Vaccine hesitancy forces county’s pivot to COVID treatment centers
“We’re in an environment today where we got to focus on the treatment because there are just some people that are not going to get vaccinated,” said county Commission Chairwoman Marilyn Kirkpatrick.
Updated October 6, 2021 - 1:15 pm
Clark County is planning to fund at least one clinic for COVID-19 treatment under a potential $10 million plan that would divert patients who otherwise would end up in local hospitals.
“We know we can’t test our way out, can’t vaccinate our way out (of the pandemic), so now we have to ensure that we have the treatments that are available out there,” said county Commission Chairwoman Marilyn Kirkpatrick, who proposed opening the clinics throughout the county.
Factoring in costs of $1,000 per treatment, Kirkpatrick said Tuesday that using up to $10 million in federal American Rescue Plan dollars would represent a “good start” and a significant cost savings from the estimated $40,000 it costs per day to treat a patient at county-run University Medical Center.
The money to be earmarked for the program is not set in stone. Instead county officials are expected to return to the commission with a specific plan, including a budget and details on who will run the clinics.
Kirkpatrick said the county is not alone in its effort, pointing to seven Nevada counties that she said plan to set aside federal funding to set up treatment centers, similar to dialysis clinics, where COVID-19 patients can receive care.
She said the clinics in the county would offer one of four treatments being offered at UMC right now, including Monoclonal antibody therapy, antiviral treatment and an oral drug.
“We’re in an environment today where we got to focus on the treatment because there are just some people that are not going to get vaccinated,” she said.
Nearly 58 percent of county residents eligible for a shot have been fully inoculated, according to the Southern Nevada Health District.
More gift cards coming
The plan’s movement came as county lawmakers authorized spending up to $100,000 in federal funding to give $100 prepaid gift cards to more people who get vaccinated.
The incentive was again championed by Commissioner Tick Segerblom, who was behind a pilot program last month at Eldorado High School that provided gift cards to anyone who received their first or second shot.
Nearly 900 people were vaccinated over the two-day clinic, which was significantly more than the 60-person average each day at clinics throughout the valley, according to the health district.
“It works,” he said. “You’re getting people who actually wouldn’t get it otherwise, or you’re speeding it up.”
Segerblom had sought up to $1 million for the second wave of the gift card program, but fellow commissioners preferred the scaled-back option, citing staffing burdens and administrative costs. The details of when and where the gift cards would be dished out still needed to be determined.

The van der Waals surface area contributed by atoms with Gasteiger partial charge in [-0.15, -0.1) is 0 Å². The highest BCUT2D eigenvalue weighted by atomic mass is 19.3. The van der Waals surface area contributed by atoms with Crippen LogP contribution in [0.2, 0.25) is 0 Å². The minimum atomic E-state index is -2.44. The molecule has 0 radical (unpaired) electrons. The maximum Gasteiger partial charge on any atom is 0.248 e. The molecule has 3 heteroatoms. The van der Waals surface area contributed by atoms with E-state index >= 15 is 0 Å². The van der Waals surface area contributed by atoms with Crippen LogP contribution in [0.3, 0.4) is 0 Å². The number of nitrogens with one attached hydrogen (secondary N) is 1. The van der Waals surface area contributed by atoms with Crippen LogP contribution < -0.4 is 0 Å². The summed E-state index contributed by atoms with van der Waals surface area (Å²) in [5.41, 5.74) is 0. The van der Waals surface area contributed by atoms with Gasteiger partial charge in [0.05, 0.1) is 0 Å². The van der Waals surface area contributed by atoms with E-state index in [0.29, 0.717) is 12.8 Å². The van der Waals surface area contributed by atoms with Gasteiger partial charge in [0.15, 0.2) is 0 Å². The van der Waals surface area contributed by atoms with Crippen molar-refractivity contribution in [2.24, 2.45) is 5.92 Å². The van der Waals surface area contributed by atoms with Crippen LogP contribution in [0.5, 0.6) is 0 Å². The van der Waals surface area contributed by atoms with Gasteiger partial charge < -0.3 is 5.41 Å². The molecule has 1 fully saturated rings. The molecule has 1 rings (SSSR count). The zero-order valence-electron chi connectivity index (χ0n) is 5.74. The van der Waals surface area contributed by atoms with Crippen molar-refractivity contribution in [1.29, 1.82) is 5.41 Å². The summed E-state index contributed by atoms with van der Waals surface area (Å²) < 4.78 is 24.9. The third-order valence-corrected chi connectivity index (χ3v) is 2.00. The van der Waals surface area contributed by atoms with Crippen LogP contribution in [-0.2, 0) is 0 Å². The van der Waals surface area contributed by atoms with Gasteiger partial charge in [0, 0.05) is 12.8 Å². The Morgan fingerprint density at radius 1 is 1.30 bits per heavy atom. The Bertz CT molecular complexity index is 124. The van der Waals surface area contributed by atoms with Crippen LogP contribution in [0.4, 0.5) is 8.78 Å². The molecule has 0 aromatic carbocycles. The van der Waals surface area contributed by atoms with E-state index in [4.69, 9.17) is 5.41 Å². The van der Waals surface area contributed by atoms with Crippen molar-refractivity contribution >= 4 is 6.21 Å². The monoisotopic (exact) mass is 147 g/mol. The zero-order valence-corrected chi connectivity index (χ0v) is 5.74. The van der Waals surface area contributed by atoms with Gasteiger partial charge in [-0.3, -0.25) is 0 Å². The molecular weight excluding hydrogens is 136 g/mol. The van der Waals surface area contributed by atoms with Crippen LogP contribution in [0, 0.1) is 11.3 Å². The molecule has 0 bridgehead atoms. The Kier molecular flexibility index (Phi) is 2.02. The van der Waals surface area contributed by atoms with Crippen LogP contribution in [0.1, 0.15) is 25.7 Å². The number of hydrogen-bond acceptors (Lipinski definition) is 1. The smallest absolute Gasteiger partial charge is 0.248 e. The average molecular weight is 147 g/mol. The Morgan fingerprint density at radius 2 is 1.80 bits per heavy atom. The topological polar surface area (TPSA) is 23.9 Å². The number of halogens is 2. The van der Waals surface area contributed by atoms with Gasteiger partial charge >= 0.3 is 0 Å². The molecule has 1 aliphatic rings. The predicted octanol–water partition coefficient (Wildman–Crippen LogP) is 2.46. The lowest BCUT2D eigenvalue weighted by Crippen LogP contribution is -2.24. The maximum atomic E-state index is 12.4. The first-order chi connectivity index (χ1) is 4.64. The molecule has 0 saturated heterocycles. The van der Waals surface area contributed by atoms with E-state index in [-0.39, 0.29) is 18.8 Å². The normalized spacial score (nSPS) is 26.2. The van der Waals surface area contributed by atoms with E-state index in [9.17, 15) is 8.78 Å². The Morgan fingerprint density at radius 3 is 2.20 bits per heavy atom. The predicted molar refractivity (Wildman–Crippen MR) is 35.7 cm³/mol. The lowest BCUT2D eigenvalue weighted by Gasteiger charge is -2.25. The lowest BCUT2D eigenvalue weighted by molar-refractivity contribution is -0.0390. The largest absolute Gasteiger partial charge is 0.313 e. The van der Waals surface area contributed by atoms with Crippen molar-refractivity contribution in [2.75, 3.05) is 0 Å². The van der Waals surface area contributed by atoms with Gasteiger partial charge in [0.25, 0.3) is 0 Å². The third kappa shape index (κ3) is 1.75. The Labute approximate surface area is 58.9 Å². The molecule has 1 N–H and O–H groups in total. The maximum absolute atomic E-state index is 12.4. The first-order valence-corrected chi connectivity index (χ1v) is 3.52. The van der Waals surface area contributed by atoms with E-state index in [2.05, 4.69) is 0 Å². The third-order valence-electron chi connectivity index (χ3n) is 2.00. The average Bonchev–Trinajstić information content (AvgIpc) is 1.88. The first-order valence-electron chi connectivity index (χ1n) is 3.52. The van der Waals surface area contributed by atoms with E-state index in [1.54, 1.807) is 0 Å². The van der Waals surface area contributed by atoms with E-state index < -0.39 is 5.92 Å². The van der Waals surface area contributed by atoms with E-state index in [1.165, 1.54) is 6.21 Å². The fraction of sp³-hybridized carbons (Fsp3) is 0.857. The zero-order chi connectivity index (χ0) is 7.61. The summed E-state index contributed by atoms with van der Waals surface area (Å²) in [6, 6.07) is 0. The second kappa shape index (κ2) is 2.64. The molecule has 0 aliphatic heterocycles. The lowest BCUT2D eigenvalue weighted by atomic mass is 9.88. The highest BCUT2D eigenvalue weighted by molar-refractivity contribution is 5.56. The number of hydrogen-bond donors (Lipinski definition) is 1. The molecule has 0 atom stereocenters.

Traffic safety czar seems likely
Clark County inched closer on Tuesday to creating an office to address traffic safety in Southern Nevada, which has seen a rise in deadly crashes.
The Office of Traffic Safety would be led by a director whose job would be to oversee critical transportation issues, including developing a regional plan that addresses local traffic trends and concerns.
The director would be responsible for securing federal grants for traffic safety programs and managing those projects, acting as the lead spokesperson for all traffic safety issues and working with commissioners to set priorities.
Commissioner Michael Naft, who has spearheaded creating the office since his appointment to the commission in early 2019, said that while “it will be an office of one,” the director can lean on engineering, education and enforcement efforts already in progress at the county level.
“We on this board and our taxpayers are the ones paying the cost, so I believe strongly that countermeasures must be instituted, and I think those three “E’s” that we’ve all talked about routinely are the way to move forward,” he said.
As of Aug. 31, there were close to 25 percent more fatal crashes in the county this year over the same period in 2020, according to the state’s Office of Traffic Safety. The issue is prominent across the state, where the first seven months on Nevada roads this year were the deadliest in a decade.
Erin Breen, director of the Road Equity Alliance Project at UNLV, told county lawmakers that “we’re losing our efforts to save lives more and more every year.”
“We are literally in line to have the worst year we’ve ever had in Clark County, and great leadership is what’s required so I urge you today to take a step to have a director’s-level office at the county that can actually support traffic safety efforts,” she said.
Naft said it wasn’t clear exactly where the money would come from for the office, but there were several sources to tap. With support from fellow lawmakers, he said he was left “with a lot more optimism than I’ve had on this topic for a long time.”
Contact Shea Johnson at firstname.lastname@example.org or 702-383-0272. Follow @Shea_LVRJ on Twitter.